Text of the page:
Insider’s View: What Your Pediatrician Wants You To Know

stethescopeLet’s face it, most parents are intimidated by a visit to the pediatrician. Your anxiety level is through the roof ’cause either your child is sick (scary, scary, scary – what if it’s something serious?) or you’re there for a check-up (what if he’s too short? too fat? not walking yet? not developing normally?). No matter what, you feel judged, insecure, and pressured to show that you’re doing it right.

We doctors are tainted by that white coat, distant, know-it-all image. I never wore a white coat when I saw kids in my office, but parents kind of imagine it there anyway. Then there’s the language barrier. Some of us use words you don’t know, when we could just as easily speak plain English. And sometimes the only words that work are medical and unfamiliar. It’s not easy to shorten the distance between us, even for doctors who want to – and we’ve all had experiences with those who don’t.

So here are some hints to help make you feel more comfortable in the relationship. If you know some of the ‘rules’ you won’t need to worry so much about breaking them:

You are the expert when it comes to your child. You see him day in and day out and you know every little quirk. That includes which ear hurts and how long the belly ache lasted. You know better than we do, and some of us are even wise enough to acknowledge you for it. Please tell us everything you know about why you’re here. You’re our ace in the hole for coming up with the best answer.

We want to see your kid in his natural state to get the most realistic picture of what’s going on. If he’s been home with a fever for two days, don’t give him Tylenol right before you come in. We need to see the gnarly green mucous that’s been coming out of his nose or the scary itchy rash across his chest. And if you can show us that nasty stuff in the diaper that’s worrying you, all the better. So hold the home remedies until after the visit.

DO call us if you’re worried about something. The best time to call with a routine problem is during office hours when we have a full staff available to help, and we’ll be pretty cranky if you call at 1 in the morning with a symptom that’s been going on for a week, but we can’t diagnose or treat something that we don’t know about. And it bears repeating that any sudden problem that raises your ‘panic antennae’ warrants an immediate call — to the doc or 911.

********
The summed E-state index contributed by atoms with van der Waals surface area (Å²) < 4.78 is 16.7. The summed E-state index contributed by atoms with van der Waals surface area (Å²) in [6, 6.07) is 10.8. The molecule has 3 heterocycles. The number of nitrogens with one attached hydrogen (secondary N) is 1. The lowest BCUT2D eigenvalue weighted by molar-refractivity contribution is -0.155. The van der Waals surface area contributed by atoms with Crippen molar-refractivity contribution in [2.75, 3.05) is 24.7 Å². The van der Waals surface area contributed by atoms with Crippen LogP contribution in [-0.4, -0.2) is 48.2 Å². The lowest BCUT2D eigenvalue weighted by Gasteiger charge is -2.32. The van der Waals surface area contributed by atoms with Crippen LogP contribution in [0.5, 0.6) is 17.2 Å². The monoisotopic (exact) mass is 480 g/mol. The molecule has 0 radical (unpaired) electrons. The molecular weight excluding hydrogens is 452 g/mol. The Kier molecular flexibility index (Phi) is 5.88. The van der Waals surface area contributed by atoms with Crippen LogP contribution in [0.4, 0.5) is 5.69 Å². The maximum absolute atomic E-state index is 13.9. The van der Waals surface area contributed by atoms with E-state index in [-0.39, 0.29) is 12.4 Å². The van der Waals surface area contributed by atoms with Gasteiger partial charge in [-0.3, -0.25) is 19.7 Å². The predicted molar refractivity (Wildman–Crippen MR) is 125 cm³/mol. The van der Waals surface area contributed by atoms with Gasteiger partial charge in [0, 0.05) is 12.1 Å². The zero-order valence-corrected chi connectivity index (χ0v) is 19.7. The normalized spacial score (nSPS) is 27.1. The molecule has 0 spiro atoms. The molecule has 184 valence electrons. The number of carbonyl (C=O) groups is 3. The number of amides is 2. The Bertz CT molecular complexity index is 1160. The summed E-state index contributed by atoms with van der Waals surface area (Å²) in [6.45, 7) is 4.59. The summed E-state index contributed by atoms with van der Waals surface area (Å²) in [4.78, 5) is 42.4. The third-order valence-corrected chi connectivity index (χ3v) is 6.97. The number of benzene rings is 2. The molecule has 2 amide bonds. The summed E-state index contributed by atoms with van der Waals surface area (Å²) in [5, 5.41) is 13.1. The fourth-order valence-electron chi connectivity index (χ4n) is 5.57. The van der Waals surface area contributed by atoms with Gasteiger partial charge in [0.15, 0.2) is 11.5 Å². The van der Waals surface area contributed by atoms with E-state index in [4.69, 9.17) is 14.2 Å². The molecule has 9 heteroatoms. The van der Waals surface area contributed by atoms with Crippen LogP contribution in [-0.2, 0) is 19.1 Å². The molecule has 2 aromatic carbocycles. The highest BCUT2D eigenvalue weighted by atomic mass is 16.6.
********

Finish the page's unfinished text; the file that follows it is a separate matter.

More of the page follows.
Ask lots of questions. An educated consumer really IS our best customer. Pediatric medicine isn’t rocket science – can’t believe I just gave that away – and you are fully capable of understanding what’s going on with your child. Keep asking until you do. You may have heard or read some stuff that’s not quite on target, and we’ll tell you the straight scoop.

Don’t mislead your child. If there’s reason to believe he may get a shot, don’t tell him he won’t. Choose your timing and the amount of information you offer up, but if you deceive him he won’t trust you next time.

Then there are the basics. Do your very best to be on-time for your appointment. If medicine is prescribed, fill it and complete it – all of it. The last day of that antibiotic is just as important as the first. Communicate if there’s a problem. If a med seems to have awful side effects we may be able to switch to another. If you’re giving natural or homeopathic remedies, tell us about it. Information is key. Keep that follow-up appointment. If all is well and you really don’t feel you need it, call and tell us why.

True confession: Most of us went into pediatrics because a) we like hanging around kids more than grown-ups, and b) having two patients – the child and the parent – doesn’t phase us. We like it and get a thrill from seeing you leave the office with a sense of relief and comfort that all is well. That takes teamwork, and if you’re holding up your end of the bargain and still feel uncomfortable with the coach, consider joining another team. It’s your right and responsibility as a mom and as a player.

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Rachel Zahn, MD is a pediatrician turned health writer who had three kids during medical school and pediatric training—crazy, huh?


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One response to “Insider’s View: What Your Pediatrician Wants You To Know”

  1. Michael Glavic

    Great advice Rachel. Thanks! I might (if not probably) will direct others to it.. Oh, by the way, what do you recommend for a styie, on the eye-lid? A warm press, perhaps, of a warm and wet tea-bag, or would you recommend something else, preferably over-the-counter, as we’re not suffering immeasurably.. . where you should have the time for as much? .. . Here’s more than hoping so!

    Mike (The Primary guy, of the Primary things.. . Just ask, and *you* shall receive.. . I Feel as Understand

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